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Crit Care. 2008;12(2):R45. doi: 10.1186/cc6854. Epub 2008 Apr 4.

Protein C: a potential biomarker in severe sepsis and a possible tool for monitoring treatment with drotrecogin alfa (activated).

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Department of Medicine, Section of Pulmonary and Critical Care Medicine, Washington Hospital Center, Irving Street, Washington, District of Columbia 20010, USA.



Drotrecogin alfa (activated; DrotAA) treatment, a 96-hour infusion, reduces 28-day mortality in severe sepsis to approximately 25%. The question remains whether a longer infusion or higher dose could increase rate of survival. The goal of this study was to identify a dependable, sensitive measure with which to monitor disease progression and response in patients during DrotAA treatment.


Data on severe sepsis patients included in PROWESS (placebo-controlled, double-blind, randomized study of 850 DrotAA and 840 placebo individuals) and ENHANCE (single-arm, open-label study of 2,375 DrotAA patients) studies were analyzed. In these studies, DrotAA (24 mug/kg per hour) or placebo was infused for 96 hours and patients were followed for 28 days. Data on six laboratory measures and five organ dysfunctions were systematically analyzed to identify a potential surrogate end-point for monitoring DrotAA therapy and predicting 28-day mortality at the end of therapy. To allow comparison across variables, sensitivity and specificity analyses identified cut-off values for preferred outcome, and relative risks for being above or below cut-offs were calculated, as was the 'proportion of treatment effect explained' (PTEE) to identify biomarkers that contribute to benefit from DrotAA.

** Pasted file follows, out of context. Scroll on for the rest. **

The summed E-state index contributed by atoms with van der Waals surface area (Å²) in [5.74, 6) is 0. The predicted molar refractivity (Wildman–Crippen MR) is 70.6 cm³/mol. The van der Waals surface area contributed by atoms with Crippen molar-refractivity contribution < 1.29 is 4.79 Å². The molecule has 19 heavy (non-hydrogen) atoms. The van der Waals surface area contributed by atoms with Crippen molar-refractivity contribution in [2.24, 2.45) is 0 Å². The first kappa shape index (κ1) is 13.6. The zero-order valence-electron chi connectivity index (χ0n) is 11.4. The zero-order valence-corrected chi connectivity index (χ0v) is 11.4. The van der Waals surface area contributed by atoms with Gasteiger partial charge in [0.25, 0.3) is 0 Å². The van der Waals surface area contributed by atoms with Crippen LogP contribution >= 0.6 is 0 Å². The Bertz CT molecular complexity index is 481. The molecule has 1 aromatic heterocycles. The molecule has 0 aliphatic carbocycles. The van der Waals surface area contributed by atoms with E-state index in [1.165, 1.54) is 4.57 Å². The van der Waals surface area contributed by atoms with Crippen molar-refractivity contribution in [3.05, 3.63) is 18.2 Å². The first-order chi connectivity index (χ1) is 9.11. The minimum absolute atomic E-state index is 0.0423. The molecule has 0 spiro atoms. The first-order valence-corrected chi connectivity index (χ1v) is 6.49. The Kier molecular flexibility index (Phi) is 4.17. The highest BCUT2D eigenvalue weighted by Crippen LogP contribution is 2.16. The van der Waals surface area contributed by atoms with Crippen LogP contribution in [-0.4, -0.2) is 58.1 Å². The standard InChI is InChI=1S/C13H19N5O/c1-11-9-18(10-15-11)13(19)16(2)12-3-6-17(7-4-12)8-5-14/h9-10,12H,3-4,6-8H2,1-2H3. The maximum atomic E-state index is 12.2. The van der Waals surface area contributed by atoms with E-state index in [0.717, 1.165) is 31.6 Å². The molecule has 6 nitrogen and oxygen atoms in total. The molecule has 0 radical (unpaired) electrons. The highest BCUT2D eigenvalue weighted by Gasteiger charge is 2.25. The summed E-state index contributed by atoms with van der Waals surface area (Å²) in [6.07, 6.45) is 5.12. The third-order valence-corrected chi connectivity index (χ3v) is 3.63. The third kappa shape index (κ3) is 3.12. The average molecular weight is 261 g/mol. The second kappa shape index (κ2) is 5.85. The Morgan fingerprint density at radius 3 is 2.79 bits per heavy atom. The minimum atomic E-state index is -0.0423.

Protein C was the only variable that correlated with outcome across all analyses. Using placebo data, a baseline protein C under 40% was established as a useful predictor of outcome (odds ratio 2.12). Similar odds ratios were associated with cut-off values of other biomarkers, but the treatment benefit associated with DrotAA was significantly greater below the cut-off than above the cut-off only for protein C (relative risk for 28-day mortality 0.66 versus 0.88; P = 0.04). Protein C was the only end-of-infusion biomarker that potentially explained at least 50% of the benefit from DrotAA (PTEE 57.2%). The PTEE was 41% for cardiovascular Sequential Organ Failure Assessment score and for d-dimer. At the end of infusion (day 4), protein C categories (</=40%, 41% to 80%, and > 80%) remained significantly related to mortality, regardless of treatment assignment.


Based on systematic analyses of 11 variables measured in severe sepsis clinical trials, protein C was the only variable consistently correlated with both DrotAA treatment effect and survival. Further study is needed to determine whether longer infusions or higher doses of DrotAA would achieve the goal of normalizing protein C in more patients with severe sepsis.

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